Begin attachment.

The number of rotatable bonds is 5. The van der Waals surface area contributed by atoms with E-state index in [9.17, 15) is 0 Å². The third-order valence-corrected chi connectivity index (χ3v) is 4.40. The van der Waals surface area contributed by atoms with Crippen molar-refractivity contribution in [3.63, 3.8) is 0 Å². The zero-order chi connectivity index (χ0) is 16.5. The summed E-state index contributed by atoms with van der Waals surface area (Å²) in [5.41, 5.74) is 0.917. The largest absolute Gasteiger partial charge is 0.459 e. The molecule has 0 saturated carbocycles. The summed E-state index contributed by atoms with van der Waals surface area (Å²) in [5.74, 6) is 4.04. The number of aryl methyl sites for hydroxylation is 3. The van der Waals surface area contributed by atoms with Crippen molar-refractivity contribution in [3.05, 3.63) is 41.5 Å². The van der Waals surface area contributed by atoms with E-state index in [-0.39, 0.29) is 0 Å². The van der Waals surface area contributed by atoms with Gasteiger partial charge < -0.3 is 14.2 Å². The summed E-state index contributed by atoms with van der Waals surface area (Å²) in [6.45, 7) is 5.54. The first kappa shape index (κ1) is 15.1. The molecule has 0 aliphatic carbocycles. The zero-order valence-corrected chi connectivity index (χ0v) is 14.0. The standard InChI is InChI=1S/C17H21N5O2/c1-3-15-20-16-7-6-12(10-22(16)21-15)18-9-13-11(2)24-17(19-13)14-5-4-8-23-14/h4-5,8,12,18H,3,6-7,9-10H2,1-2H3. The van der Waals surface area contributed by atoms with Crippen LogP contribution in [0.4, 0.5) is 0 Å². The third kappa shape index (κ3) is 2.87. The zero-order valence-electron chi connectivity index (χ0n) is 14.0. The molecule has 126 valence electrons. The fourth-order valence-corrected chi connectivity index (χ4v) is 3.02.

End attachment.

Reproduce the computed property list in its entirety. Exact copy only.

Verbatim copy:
The number of rotatable bonds is 5. The van der Waals surface area contributed by atoms with E-state index in [9.17, 15) is 0 Å². The third-order valence-corrected chi connectivity index (χ3v) is 4.40. The van der Waals surface area contributed by atoms with Crippen molar-refractivity contribution in [3.63, 3.8) is 0 Å². The zero-order chi connectivity index (χ0) is 16.5. The summed E-state index contributed by atoms with van der Waals surface area (Å²) in [5.41, 5.74) is 0.917. The largest absolute Gasteiger partial charge is 0.459 e. The molecule has 0 saturated carbocycles. The summed E-state index contributed by atoms with van der Waals surface area (Å²) in [5.74, 6) is 4.04. The number of aryl methyl sites for hydroxylation is 3. The van der Waals surface area contributed by atoms with Crippen molar-refractivity contribution in [3.05, 3.63) is 41.5 Å². The van der Waals surface area contributed by atoms with E-state index in [-0.39, 0.29) is 0 Å². The van der Waals surface area contributed by atoms with Gasteiger partial charge < -0.3 is 14.2 Å². The summed E-state index contributed by atoms with van der Waals surface area (Å²) in [6.45, 7) is 5.54. The first kappa shape index (κ1) is 15.1. The molecule has 0 aliphatic carbocycles. The zero-order valence-corrected chi connectivity index (χ0v) is 14.0. The standard InChI is InChI=1S/C17H21N5O2/c1-3-15-20-16-7-6-12(10-22(16)21-15)18-9-13-11(2)24-17(19-13)14-5-4-8-23-14/h4-5,8,12,18H,3,6-7,9-10H2,1-2H3. The van der Waals surface area contributed by atoms with Crippen LogP contribution in [0.4, 0.5) is 0 Å². The third kappa shape index (κ3) is 2.87. The zero-order valence-electron chi connectivity index (χ0n) is 14.0. The molecule has 126 valence electrons. The fourth-order valence-corrected chi connectivity index (χ4v) is 3.02.